Perhaps that is a more interesting hypothetical question. What if the scandal still happens, but Ohio State doubles down and keeps Tressel? Aside from the five game suspension Tressel was given, would the NCAA have handed out an even stiffer penalty? Would the university have called the NCAA’s bluff? Would that have even been desirable?
All other things being equal, if the only change is that Tressel is employed by Ohio State, the case likely plays out much the same way. Ohio State would likely have come up with additional corrective actions for Tressel. His show-cause might have included a lengthier suspension, perhaps a full season. Whether Ohio State still could have kept Tressel after the hearing if such a penalty was imposed is another question. Perhaps Tressel coaches the 2011 season before the Committee on Infractions decision at which point he is let go or resigns anyway.
In that instance, Ohio State likely would not have gotten significantly different penalties. The postseason ban was connected less to Tressel than it was to other factors, like Ohio State’s failure to monitor charge (which was not related to the memorabilia sales which Tressel knew about) and repeat violator status. OSU’s penalties were already fairly stiff and the COI seems to have done a good job separating Ohio State’s faults from Tressel’s in the case.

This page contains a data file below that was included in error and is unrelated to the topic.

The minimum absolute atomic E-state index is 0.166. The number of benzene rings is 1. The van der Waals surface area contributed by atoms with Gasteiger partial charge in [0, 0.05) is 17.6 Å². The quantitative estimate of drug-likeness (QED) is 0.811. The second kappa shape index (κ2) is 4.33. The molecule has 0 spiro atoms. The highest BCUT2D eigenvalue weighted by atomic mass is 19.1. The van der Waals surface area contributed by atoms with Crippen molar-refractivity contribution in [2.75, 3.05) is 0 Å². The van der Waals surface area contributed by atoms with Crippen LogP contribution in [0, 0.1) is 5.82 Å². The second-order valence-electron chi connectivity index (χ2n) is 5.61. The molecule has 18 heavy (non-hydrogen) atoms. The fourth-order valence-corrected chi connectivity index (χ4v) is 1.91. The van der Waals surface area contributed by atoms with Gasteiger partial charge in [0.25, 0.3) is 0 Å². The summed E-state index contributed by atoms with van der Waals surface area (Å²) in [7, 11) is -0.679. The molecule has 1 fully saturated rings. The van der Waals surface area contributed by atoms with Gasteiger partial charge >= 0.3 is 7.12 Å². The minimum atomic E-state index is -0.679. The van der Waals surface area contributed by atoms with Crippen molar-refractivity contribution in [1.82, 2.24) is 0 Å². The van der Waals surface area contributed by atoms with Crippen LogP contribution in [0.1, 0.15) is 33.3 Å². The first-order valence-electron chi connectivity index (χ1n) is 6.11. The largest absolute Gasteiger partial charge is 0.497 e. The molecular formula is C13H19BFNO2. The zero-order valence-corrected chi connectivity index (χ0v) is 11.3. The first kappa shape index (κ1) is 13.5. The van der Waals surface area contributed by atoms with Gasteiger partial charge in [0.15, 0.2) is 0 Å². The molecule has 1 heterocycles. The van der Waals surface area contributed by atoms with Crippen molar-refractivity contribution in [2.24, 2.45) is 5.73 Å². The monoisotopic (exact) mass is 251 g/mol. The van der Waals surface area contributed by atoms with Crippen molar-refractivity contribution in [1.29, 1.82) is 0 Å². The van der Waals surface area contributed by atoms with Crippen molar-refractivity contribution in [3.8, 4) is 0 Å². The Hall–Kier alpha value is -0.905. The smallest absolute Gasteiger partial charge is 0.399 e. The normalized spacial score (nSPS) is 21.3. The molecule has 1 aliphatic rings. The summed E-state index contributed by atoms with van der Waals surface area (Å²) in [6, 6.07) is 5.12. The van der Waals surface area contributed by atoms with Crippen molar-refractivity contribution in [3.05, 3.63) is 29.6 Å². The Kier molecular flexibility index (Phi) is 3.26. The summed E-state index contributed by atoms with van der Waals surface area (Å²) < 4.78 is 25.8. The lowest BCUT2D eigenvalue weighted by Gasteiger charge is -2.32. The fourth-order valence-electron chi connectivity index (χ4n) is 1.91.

But all things would not have been equal had Tressel still been employed at Ohio State. This would have been most evident during the COI hearing, where the questioning likely would have been tougher than it was. That would have put more pressure on Ohio State athletic director Gene Smith and president Gordon Gee to perform well in front of the committee. Given the missteps during the scandal, like failing to self-impose a postseason ban in 2011 or Gee’s “I hope he doesn’t fire me” comment, that prospect might not be a pleasant one for Ohio State fans.
So it is possible that even if Tressel had not resigned in May 2011, Urban Meyer is still Ohio State’s head coach. It is also possible that Tressel’s continued employment leads to a disaster of a hearing for Ohio State that results in significantly worse penalties. Or really any result in between.